Q. Tell us about some interesting experiences that you encountered during your journey.
A. At Gokul, we were amazed to see the reverence shown by all devotees, as they crawled like small children on all fours to reach and swing the jhula of baby Sri Krishna. At the Rukmini temple at Dwarka, it was interesting to note that the most important offering is Jal seva or donation for water, where, as a result of a curse, the land is parched and dry. The most poignant moment of our journey was perhaps at Bhalka Thirth, where we could visualize the depiction of the Lord with an arrow pierced on his foot, magnanimously forgiving the hunter Jara who had mistakenly shot the arrow.
Q. What can readers look forward to in this book?
A. This book is a thematic travelogue. It is interesting to note that each of the 85 or more temples that I have visited have legends or stories attached to them. So, in this book, important travel information is juxtaposed with interesting legends, history and architecture. I have clicked and provided exclusive photographs wherever possible. Religious travelers who wish to undertake this journey in part or in entirety can use it as a guide to make their travel plans.
Q. As a writer of non-fiction, what are the elements that you focus on?
A. As my books are in the non-fiction category, based on mythology, epics and travel, my focus is on proper research and authentic information. For me, my readers are supreme. If I can touch a chord with my reader, I am happy. So, I try to keep my language simple so that any layman can also understand, imbibe and use the information given in my book.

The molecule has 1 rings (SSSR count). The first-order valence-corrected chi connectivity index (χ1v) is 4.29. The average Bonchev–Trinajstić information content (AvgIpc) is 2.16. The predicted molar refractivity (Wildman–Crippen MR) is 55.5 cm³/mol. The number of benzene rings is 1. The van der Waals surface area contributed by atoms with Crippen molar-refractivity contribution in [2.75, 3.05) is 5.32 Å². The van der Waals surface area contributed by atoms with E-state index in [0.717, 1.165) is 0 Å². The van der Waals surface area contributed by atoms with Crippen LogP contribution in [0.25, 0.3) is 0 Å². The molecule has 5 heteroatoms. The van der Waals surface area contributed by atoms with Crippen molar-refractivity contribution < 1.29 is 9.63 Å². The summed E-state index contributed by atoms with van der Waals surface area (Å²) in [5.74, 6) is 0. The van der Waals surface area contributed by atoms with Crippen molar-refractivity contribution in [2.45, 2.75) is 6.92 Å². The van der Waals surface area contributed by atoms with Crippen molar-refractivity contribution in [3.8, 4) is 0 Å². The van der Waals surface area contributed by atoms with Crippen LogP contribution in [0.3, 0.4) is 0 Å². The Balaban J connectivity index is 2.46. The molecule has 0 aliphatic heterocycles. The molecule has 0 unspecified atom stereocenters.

Q. How has your journey as an author been?
A. My journey as an author has been a revelation of sorts. I have written and published four books in this genre and every day I am learning new things. Writing is comparatively easy. Finding the right publisher for your book is tough. My publishing journey has become a lot easier after being represented by Suhail Mathur of The Book Bakers Literary Agency. Locksley Hall Publishing has done a wonderful job in bringing out ‘On the Krishna Trail’ in hardcover, making it a veritable treasure to read and preserve.
Q. When can we expect your next book?
A. I am working on my next religious travelogue and hope to be able to complete the manuscript by next year. In the meanwhile, I am also writing a book for children, which I hope to finish this year itself.
Q. What advice would you give to budding authors?
A. My advice to budding authors would be to read more as reading widens your horizon apart from enhancing your vocabulary. And whether you are writing fiction or non-fiction, a thorough background research is important. Have belief in your writing ability. Have patience, and a never give up attitude will take you places.